The Kentucky Baptist convention is trying to reach out to the “unchurched” (or the “rednecks” as the convention’s communication director termed them) by promising them that if they attend church events, they will have a chance to win firearms.
The churches, among them the Lone Oak First Baptist Church, hope to draw in crowds via its “faith and firearms” Second Amendment celebration dinners where attendees get a free steak dinner and may win one of 25 handguns, long guns or shotguns at the door. The drive is particularly aimed at young men who are “passionate” about their gun ownership.
At the helm of this drive is the Kentucky Baptist Convention’s Evangelical Director Chuck McAlister, an ex-pastor and former Outdoor Channel hunting show host, who is openly exploiting gun fever to draw in the crowds. “We have found that the number of unchurched [sic] men who will show up will be in direct proportion to the number of guns you give away,” McAlister is quoted as saying. He claims that thousands of men have made so-called professions of faith as a result of this initiative. McAlistair also contends that his scheme is entirely religious in nature, dubbing it “affinity evangelism” by which he can pull in crowds of men so they can “get in there and burp and scratch and talk about the right to bear arms and that stuff.”
It sounds so Godly, doesn’t it? Curiously though, there are a number of churches who are fiercely critical of McAlister’s tactics.
Nancy Jo Kemper, pastor of New Union Church in Versailles, has decried the drive, saying, “Churches should not be encouraging people in their communities to arm themselves against their neighbors, but to love their neighbors, as instructed by Jesus. How terrible it would be if one of those guns given away at a church were to cause the death of an innocent victim.”
McCalister says that in no way does his gun drive promote violence, adding that the firearms are strictly for hunting and “protection” purposes only. He likens the drive to other church initiatives like quilting groups which aim to draw in women. However, critics say there is clearly a difference: namely that few people die from quilting related injuries.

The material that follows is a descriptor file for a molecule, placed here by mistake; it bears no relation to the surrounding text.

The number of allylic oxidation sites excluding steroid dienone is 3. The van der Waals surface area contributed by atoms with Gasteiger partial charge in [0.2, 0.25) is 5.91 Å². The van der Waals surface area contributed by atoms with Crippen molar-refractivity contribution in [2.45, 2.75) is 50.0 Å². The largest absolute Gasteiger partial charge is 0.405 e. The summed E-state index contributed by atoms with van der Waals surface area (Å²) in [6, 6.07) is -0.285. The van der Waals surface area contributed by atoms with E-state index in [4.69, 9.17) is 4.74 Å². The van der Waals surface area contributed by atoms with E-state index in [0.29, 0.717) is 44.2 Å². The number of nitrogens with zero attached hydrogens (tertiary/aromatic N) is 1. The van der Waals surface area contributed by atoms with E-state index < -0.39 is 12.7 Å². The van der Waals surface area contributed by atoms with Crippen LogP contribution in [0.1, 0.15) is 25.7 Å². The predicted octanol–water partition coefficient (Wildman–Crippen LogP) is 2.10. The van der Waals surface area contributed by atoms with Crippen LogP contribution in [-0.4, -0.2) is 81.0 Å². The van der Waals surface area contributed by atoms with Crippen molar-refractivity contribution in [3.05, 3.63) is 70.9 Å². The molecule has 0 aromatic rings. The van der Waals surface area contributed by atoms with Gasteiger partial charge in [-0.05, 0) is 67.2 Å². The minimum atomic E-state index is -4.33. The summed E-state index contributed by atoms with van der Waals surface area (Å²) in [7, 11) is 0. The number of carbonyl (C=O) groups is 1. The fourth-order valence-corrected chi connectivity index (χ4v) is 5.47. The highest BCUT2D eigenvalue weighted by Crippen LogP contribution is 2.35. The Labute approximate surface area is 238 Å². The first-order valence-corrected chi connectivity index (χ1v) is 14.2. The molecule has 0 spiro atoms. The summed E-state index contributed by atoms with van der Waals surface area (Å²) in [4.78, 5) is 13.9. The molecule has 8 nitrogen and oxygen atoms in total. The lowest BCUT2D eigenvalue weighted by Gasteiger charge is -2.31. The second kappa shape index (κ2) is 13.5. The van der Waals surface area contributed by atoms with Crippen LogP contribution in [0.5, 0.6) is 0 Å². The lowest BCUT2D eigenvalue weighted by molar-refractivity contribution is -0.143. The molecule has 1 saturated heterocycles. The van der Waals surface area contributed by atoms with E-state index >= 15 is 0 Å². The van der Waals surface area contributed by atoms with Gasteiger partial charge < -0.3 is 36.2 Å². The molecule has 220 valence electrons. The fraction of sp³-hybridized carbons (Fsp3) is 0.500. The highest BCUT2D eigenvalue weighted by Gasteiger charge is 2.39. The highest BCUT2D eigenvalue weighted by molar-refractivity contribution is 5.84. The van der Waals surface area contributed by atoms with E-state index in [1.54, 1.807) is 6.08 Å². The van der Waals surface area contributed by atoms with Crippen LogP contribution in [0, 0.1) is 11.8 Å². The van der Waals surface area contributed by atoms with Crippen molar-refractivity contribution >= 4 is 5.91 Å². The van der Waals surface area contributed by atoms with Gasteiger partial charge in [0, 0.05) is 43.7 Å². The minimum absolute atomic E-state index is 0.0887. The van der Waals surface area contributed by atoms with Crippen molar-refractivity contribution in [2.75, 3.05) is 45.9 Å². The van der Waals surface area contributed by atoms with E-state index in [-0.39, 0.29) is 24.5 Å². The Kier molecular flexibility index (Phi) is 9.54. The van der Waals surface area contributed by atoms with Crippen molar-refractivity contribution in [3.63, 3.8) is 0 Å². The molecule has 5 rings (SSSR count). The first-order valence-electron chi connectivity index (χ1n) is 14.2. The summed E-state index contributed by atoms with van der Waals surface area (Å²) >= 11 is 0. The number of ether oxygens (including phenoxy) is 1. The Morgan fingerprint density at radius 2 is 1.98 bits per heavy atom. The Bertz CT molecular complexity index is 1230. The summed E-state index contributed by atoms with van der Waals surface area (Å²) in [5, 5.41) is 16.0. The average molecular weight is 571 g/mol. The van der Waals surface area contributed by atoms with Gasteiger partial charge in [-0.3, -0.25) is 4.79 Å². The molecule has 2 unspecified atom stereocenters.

This isn’t actually a new drive and similar giveaways have happened throughout the United States. There also appears to be a variety of different approaches, some more responsible than others. It should be noted that many churches tend to find a business willing to donate guns or money for guns and then raffle off the guns with only a replica present to demonstrate what people will be winning. The winner must then go to the gun store and then go through background and registration checks. However, not all churches are following that kind of (at least more) responsible protocol, potentially putting firearms in the hands of people that wouldn’t normally be allowed them.
Unsurprisingly, the “guns for God” strategy has already seen a slide toward the outrageous. In 2008 a church in Oklahoma was forced to abandon plans of awarding a semi-automatic gun to one “lucky” teenager as a way to pull in young people to the church. Other cases have provoked outrage for their alleged failures to promote safe gun ownership.
Regardless of where you might stand on the question of the right to own a gun and how far that should extend into public life, it’s clear to see that McCalister’s drive is a manipulative and patronizing attempt to court a young male demographic.
It also throws up a number of questions, including whether a church that is dolling out guns should be getting tax exemptions when clearly it is engaging in a form of political discourse by creating gun appreciation days.
There is of course the matter of religion, too, and the fact that McCalister and his supporters seem to be entirely shameless about their “guns for God” approach. I’m not religious but even I feel how tawdry it is for someone to be luring people into a religion via their love of guns and how debasing that is to the entire notion of Christianity as a force of peace and love.
I’d also question whether we are dangerously close to seeing religious conservatives bend their “religious rights” to yet another purpose: gun ownership. We’ve already seen smatterings of this. Guns, the chatter goes, help to protect the liberty to believe. They uphold the Christian principle of love by helping people “safe-guard” their families. Will we soon see a bill to ward off gun control on the basis of religious rights, then? Despite past rulings against such attempts, we probably shouldn’t be shocked if legislation does emerge.
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